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12.6: Sublimation and Fusion

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    178491
  • Sublimation

    Some solids can transition directly into the gaseous state, bypassing the liquid state, via a process known as sublimation. At room temperature and standard pressure, a piece of dry ice (solid CO2) sublimes, appearing to gradually disappear without ever forming any liquid. Snow and ice sublime at temperatures below the melting point of water, a slow process that may be accelerated by winds and the reduced atmospheric pressures at high altitudes. When solid iodine is warmed, the solid sublimes and a vivid purple vapor forms (Figure \(\PageIndex{6}\)). The reverse of sublimation is called deposition, a process in which gaseous substances condense directly into the solid state, bypassing the liquid state. The formation of frost is an example of deposition.

    This figure shows a test tube. In the bottom is a dark substance which breaks up into a purple gas at the top.

    Figure \(\PageIndex{6}\): Sublimation of solid iodine in the bottom of the tube produces a purple gas that subsequently deposits as solid iodine on the colder part of the tube above. (credit: modification of work by Mark Ott)

    Like vaporization, the process of sublimation requires an input of energy to overcome intermolecular attractions. The enthalpy of sublimation, ΔHsub, is the energy required to convert one mole of a substance from the solid to the gaseous state. For example, the sublimation of carbon dioxide is represented by:

    \[\ce{CO2}(s)⟶\ce{CO2}(g)\hspace{20px}ΔH_\ce{sub}=\mathrm{26.1\: kJ/mol}\]

    Likewise, the enthalpy change for the reverse process of deposition is equal in magnitude but opposite in sign to that for sublimation:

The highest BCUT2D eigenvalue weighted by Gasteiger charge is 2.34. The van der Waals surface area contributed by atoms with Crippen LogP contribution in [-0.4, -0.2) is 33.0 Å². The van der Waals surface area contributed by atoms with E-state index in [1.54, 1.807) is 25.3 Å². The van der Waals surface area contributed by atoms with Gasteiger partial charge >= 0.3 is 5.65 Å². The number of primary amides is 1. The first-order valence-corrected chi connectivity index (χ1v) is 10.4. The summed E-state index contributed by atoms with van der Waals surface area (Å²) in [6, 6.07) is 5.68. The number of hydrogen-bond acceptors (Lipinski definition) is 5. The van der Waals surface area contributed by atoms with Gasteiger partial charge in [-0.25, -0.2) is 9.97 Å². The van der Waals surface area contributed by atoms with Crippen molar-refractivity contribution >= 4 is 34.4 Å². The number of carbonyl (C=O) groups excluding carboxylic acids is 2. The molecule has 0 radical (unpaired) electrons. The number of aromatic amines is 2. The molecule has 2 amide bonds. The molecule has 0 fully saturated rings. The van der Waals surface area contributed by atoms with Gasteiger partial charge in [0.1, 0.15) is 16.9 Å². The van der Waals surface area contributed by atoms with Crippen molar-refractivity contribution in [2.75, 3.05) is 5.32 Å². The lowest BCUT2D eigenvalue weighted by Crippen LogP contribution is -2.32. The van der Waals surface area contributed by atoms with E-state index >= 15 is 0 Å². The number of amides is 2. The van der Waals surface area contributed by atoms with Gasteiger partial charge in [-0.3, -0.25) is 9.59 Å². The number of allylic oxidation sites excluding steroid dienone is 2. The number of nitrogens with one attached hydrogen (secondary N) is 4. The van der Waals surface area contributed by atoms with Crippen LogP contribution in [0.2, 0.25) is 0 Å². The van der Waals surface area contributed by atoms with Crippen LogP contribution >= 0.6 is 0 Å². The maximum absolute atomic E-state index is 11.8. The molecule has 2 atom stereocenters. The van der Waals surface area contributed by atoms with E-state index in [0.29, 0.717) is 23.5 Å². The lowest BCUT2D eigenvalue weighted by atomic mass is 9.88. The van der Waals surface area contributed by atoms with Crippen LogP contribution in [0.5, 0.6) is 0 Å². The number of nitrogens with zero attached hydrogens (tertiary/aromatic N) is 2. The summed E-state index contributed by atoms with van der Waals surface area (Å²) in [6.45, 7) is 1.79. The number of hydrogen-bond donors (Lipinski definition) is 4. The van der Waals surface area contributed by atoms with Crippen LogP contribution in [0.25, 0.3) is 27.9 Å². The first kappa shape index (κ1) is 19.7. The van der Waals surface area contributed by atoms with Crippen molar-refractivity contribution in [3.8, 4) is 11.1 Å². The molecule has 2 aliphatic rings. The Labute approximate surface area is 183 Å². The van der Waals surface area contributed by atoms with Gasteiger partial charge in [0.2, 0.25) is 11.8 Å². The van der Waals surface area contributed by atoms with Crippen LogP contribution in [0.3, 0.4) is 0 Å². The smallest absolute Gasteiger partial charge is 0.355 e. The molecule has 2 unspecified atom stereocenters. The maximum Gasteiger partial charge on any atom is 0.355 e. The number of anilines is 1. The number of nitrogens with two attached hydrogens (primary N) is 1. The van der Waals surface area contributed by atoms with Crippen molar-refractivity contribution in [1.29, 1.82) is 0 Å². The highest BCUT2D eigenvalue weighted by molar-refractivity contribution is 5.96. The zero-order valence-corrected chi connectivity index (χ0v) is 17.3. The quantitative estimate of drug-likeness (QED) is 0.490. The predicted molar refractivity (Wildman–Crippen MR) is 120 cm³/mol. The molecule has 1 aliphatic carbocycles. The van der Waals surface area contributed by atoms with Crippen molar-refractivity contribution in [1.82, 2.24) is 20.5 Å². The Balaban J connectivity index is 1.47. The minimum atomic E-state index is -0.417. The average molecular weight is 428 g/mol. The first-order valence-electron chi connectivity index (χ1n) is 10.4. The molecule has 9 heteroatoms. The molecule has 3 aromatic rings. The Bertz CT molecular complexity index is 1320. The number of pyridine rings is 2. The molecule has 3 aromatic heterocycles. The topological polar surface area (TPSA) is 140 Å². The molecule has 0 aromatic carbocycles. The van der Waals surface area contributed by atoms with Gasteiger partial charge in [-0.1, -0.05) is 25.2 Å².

\[\ce{CO2}(g)⟶\ce{CO2}(s)\hspace{20px}ΔH_\ce{dep}=−ΔH_\ce{sub}=\mathrm{−26.1\:kJ/mol}\]

    Consider the extent to which intermolecular attractions must be overcome to achieve a given phase transition. Converting a solid into a liquid requires that these attractions be only partially overcome; transition to the gaseous state requires that they be completely overcome. As a result, the enthalpy of fusion for a substance is less than its enthalpy of vaporization. This same logic can be used to derive an approximate relation between the enthalpies of all phase changes for a given substance. Though not an entirely accurate description, sublimation may be conveniently modeled as a sequential two-step process of melting followed by vaporization in order to apply Hess’s Law.

    \[\mathrm{solid⟶liquid}\hspace{20px}ΔH_\ce{fus}\\\underline{\mathrm{liquid⟶gas}\hspace{20px}ΔH_\ce{vap}}\\\mathrm{solid⟶gas}\hspace{20px}ΔH_\ce{sub}=ΔH_\ce{fus}+ΔH_\ce{vap}\]

    Viewed in this manner, the enthalpy of sublimation for a substance may be estimated as the sum of its enthalpies of fusion and vaporization, as illustrated in Figure \(\PageIndex{7}\). For example:
    A diagram is shown with a vertical line drawn on the left side and labeled “Energy” and three horizontal lines drawn near the bottom, lower third and top of the diagram. These three lines are labeled, from bottom to top, “Solid,” “Liquid” and “Gas.” Near the middle of the diagram, a vertical, upward-facing arrow is drawn from the solid line to the gas line and labeled “Sublimation, delta sign, H, subscript sub.” To the right of this arrow is a second vertical, upward-facing arrow that is drawn from the solid line to the liquid line and labeled “Fusion, delta sign, H, subscript fus.” Above the second arrow is a third arrow drawn from the liquid line to the gas line and labeled, “Vaporization, delta sign, H, subscript vap.”
    Figure \(\PageIndex{7}\): For a given substance, the sum of its enthalpy of fusion and enthalpy of vaporization is approximately equal to its enthalpy of sublimation.

    Fusion

    When we heat a crystalline solid, we increase the average energy of its atoms, molecules, or ions and the solid gets hotter. At some point, the added energy becomes large enough to partially overcome the forces holding the molecules or ions of the solid in their fixed positions, and the solid begins the process of transitioning to the liquid state, or melting. At this point, the temperature of the solid stops rising, despite the continual input of heat, and it remains constant until all of the solid is melted. Only after all of the solid has melted will continued heating increase the temperature of the liquid (Figure \(\PageIndex{5}\).